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San Diego moves to eliminate parking requirements for new housing. Is LA next?




A view of Downtown San Diego from Coronado Bay
A view of Downtown San Diego from Coronado Bay
Ed Joyce/KPCC

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San Diego City Council voted Monday to nix the minimum parking requirement for new housing developments. The change comes as the city aims to address housing shortage and move away from a car-oriented city plan.

The new policy will allow developers to build condominium or apartment buildings without parking spots if the property is located within a half-mile distance from a major public transit stop. Sacramento and San Francisco are two other California cities that have already approved similar parking changes.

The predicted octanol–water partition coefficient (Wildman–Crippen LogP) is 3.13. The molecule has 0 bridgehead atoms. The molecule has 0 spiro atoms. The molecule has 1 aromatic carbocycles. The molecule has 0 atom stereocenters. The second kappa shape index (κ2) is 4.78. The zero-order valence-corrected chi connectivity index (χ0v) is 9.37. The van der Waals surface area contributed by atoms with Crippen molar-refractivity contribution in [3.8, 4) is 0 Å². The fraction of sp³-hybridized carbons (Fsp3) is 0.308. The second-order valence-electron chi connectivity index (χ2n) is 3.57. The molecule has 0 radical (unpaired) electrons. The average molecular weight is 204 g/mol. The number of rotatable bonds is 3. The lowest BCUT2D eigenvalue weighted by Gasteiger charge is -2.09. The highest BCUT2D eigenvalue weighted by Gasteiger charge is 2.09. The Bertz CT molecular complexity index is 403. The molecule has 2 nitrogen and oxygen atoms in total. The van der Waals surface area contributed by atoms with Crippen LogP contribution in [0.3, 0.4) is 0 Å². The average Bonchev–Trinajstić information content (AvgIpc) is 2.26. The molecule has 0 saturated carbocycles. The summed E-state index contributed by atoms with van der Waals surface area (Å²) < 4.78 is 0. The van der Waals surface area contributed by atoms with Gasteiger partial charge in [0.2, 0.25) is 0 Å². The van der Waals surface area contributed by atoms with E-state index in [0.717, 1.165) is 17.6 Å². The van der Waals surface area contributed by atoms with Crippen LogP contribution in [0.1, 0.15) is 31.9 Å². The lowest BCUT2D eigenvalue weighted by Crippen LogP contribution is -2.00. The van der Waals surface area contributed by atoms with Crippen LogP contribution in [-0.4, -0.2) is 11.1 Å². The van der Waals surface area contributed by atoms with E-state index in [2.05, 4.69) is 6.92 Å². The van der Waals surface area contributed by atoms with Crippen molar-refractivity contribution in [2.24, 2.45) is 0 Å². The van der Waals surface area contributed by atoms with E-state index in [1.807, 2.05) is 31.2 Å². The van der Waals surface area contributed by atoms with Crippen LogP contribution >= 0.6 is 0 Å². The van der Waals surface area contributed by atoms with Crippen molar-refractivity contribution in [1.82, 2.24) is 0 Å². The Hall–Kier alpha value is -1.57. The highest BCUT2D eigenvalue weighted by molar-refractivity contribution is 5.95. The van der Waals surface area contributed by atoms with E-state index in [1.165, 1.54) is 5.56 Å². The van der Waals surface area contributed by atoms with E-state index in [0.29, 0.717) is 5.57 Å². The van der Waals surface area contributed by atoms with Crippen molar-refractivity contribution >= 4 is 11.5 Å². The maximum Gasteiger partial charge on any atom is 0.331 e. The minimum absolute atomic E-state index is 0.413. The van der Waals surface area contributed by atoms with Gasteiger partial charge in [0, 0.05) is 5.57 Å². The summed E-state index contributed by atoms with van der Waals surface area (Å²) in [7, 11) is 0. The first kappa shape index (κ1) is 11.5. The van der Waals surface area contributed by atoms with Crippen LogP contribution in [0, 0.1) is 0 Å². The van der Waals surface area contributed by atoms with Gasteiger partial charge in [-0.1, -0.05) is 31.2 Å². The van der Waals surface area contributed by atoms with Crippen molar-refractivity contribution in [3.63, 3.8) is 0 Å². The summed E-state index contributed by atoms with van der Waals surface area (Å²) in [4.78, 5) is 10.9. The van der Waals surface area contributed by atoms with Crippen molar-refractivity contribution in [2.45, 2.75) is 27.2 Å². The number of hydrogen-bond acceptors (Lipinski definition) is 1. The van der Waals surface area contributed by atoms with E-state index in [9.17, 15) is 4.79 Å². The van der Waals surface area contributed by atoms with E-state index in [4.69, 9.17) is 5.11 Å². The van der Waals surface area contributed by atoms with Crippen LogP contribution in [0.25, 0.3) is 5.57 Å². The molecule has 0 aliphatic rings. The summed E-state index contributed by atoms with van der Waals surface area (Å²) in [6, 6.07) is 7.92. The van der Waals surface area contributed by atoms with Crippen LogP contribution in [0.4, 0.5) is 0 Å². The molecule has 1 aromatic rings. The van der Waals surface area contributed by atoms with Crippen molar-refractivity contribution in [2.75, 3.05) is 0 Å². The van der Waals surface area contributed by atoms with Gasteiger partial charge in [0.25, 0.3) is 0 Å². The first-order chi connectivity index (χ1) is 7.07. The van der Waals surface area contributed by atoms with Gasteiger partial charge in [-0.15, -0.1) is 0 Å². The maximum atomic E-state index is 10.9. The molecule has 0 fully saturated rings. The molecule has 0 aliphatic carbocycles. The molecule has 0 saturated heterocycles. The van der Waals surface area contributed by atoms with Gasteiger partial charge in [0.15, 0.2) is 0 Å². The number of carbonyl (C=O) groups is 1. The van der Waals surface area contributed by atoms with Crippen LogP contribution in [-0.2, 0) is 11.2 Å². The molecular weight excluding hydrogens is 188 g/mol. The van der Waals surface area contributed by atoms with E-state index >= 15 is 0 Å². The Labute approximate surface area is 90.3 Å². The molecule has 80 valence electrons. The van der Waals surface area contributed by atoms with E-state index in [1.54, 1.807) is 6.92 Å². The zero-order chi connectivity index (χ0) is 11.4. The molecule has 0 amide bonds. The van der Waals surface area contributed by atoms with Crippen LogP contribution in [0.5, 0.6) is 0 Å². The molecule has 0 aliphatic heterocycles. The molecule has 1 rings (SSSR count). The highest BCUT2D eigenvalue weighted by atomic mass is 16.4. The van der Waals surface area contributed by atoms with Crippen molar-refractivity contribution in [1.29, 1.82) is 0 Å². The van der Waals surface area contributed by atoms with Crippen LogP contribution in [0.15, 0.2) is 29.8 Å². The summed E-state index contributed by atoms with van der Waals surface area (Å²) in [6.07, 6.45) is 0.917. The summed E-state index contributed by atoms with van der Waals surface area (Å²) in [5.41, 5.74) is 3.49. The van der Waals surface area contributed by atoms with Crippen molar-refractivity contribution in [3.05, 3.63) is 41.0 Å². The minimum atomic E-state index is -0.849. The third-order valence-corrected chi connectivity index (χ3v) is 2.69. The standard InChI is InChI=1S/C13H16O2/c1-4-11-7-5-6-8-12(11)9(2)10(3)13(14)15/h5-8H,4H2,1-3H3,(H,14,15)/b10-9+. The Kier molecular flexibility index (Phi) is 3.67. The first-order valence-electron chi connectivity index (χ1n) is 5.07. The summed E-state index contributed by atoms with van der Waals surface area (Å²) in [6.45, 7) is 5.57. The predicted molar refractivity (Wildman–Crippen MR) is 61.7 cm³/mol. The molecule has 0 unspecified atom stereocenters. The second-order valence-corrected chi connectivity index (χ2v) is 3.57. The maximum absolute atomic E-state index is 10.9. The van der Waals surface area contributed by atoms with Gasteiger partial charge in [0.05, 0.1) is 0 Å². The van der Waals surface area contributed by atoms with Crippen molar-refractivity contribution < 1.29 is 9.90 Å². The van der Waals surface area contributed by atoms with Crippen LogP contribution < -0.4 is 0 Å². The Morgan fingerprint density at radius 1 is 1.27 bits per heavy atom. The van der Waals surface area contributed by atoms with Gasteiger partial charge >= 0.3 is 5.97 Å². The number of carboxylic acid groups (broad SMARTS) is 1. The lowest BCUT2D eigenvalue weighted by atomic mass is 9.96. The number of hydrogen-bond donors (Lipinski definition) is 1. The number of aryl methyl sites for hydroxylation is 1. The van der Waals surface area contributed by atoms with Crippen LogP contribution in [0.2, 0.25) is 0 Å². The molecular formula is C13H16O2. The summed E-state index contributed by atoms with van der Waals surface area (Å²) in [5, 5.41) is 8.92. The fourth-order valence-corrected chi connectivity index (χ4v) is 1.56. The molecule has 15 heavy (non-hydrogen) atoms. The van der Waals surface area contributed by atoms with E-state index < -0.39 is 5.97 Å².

We’ll talk about how this politically-challenging proposal made it through the city council, how a similar proposal might look in Los Angeles and the specific challenges that would need to be addressed here, and check-in on the efforts to address the affordable housing crisis at the state level.

With guest host Libby Denkmann

Guests:

Andrew Bowen, metro reporter at KPBS; he tweets @acbowen

Katy Murphy, State Capitol and housing reporter for the Bay Area News Group; she tweets @katymurphy

Michael Manville, assistant professor of urban planning at UCLA

Mott Smith, principal with Civic Enterprise Development, a mid-sized developing firm based in L.A., and adjunct professor in the USC Price School of Public Policy; he tweets @mottsmith



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